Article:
So, what’s the point? This year, riskier assets have not necessarily declined for fear of recession but instead due to a rise in interest rates. Consequently, the decline in stock prices is likely just as much related to a rise in interest rates as anything else in our opinion.
Regarding demand, the Fed’s raising of interest rates has the intended side-effect of restraining demand by making it more costly to borrow money for both consumers and businesses.
As both, the supply of goods and services seems to be improving and the Fed has already raised rates to above its 2% inflation target, it’s reasonable to assume we are well on the road to lower inflation and some sort of leveling-off of interest rates.\
We believe the good news lies on two fronts:
- The stock market seems to be quick at recognizing the sort of logic above and may well begin to recover before inflation is tamed.
- The valuation of the stock market seems to be at a relatively attractive level.
The big question that remains for the next 12 months is whether we will have a recession and how painful would it be. Our view is that the setup for a big recession is not there at this point given strong employment trends, a strong banking industry, and a reasonably priced stock market.
In the meantime, we believe investors should not be overly conservative as valuations appear to be quite reasonable for long-term investors. In fact, we believe investors should have exposure to the stock market in at least a similar range to their long-term asset allocation objectives.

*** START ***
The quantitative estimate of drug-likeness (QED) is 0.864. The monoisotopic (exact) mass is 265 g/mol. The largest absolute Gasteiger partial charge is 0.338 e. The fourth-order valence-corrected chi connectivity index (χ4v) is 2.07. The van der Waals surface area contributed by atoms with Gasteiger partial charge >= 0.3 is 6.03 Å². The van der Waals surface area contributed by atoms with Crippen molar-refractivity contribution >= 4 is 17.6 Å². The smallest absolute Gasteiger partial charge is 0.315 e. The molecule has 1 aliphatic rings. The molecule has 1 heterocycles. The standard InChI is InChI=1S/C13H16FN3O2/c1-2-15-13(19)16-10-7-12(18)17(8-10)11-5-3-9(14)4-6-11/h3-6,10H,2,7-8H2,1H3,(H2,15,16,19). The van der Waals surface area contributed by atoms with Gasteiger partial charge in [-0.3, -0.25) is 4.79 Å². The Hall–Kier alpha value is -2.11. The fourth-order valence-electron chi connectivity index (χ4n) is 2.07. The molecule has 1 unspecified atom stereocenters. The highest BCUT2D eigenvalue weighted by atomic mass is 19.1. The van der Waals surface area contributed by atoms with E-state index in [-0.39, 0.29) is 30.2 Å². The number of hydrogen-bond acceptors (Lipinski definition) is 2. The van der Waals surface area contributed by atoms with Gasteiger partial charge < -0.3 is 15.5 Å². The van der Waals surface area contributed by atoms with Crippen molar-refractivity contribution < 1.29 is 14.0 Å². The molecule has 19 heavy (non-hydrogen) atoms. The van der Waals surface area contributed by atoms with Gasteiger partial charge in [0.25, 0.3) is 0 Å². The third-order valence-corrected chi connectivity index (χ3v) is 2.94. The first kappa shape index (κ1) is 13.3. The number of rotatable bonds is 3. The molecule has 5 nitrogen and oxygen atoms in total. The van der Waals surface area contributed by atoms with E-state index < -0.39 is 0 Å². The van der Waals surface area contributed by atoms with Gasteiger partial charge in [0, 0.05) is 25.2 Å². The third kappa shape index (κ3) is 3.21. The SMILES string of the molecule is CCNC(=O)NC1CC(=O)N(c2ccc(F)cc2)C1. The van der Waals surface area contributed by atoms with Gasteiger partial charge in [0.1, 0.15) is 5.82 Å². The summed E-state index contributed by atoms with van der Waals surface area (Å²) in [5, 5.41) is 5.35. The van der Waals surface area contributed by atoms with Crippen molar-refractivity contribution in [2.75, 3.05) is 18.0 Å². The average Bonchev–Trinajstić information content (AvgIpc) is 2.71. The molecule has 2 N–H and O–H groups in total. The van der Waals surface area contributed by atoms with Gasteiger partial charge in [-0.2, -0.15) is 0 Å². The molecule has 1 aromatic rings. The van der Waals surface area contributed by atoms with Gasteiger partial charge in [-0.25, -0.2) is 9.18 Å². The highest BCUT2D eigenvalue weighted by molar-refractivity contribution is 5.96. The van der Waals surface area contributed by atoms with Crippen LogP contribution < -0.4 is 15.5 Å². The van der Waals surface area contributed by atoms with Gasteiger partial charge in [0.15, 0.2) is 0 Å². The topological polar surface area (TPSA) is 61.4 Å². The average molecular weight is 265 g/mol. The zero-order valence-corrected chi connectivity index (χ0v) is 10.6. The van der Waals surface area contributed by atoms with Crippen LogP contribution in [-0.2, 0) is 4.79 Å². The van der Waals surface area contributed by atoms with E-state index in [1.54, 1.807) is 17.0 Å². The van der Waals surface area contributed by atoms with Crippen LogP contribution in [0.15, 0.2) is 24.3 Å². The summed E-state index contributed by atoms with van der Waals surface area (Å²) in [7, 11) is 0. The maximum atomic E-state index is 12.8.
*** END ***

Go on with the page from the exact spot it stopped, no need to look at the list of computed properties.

Aviance Capital Partners, LLC (“ACP”) is an SEC registered investment adviser located in Naples, Florida. Registration as an investment adviser is not an endorsement by securities regulators and does not imply ACP has attained a certain level of skill, training, or ability. While information presented is believed to be factual and up-to-date, ACP does not guarantee its accuracy and it should not be regarded as a complete analysis of the subjects discussed. All expressions of opinion reflect the judgment of the authors as of the date of publication and are subject to change. Not all services will be appropriate or necessary for all clients, and the potential value and benefit of ACP’s services will vary based upon the client’s individual investment, financial, and tax circumstances. ACP suggests that readers consult a financial professional, attorney or tax advisory professional about their specific financial, legal or tax situation. Past investment performance does not guarantee future results. All investment strategies have the potential for profit or loss, and different investments and types of investments involve varying degrees of risk. There can be no assurance the future performance of any specific investment or investment strategy, including those undertaken or recommended by ACP, will be profitable or equal any historical performance level. The S&P 500 is the Standard & Poor’s index calculated on a total return basis. Widely regarded as the benchmark gauge of the U.S. equities market, this index includes a representative sample of 500 leading companies in leading industries of the U.S. economy. Any index performance data directly or indirectly referenced in this report is based on data from the respective copyright holders, trademark holders, or publication/distribution right owners of each index. The indexes do not reflect the deduction of transaction fees, custodial charges, or management fees, which would decrease historical performance results. Indexes are unmanaged, and investors cannot invest directly in an index. Additional information about ACP, including its Form ADV Part 2A describing its services, fees, and applicable conflicts of interest and its Form CRS is available upon request and at https://adviserinfo.sec.gov/firm/summary/146597. For current ACP clients, please advise us promptly in writing, if there are ever any changes in your financial situation or investment objectives, if you wish to impose any reasonable restrictions to our management of your account, or if you have not been receiving at least quarterly account statements from your account custodian.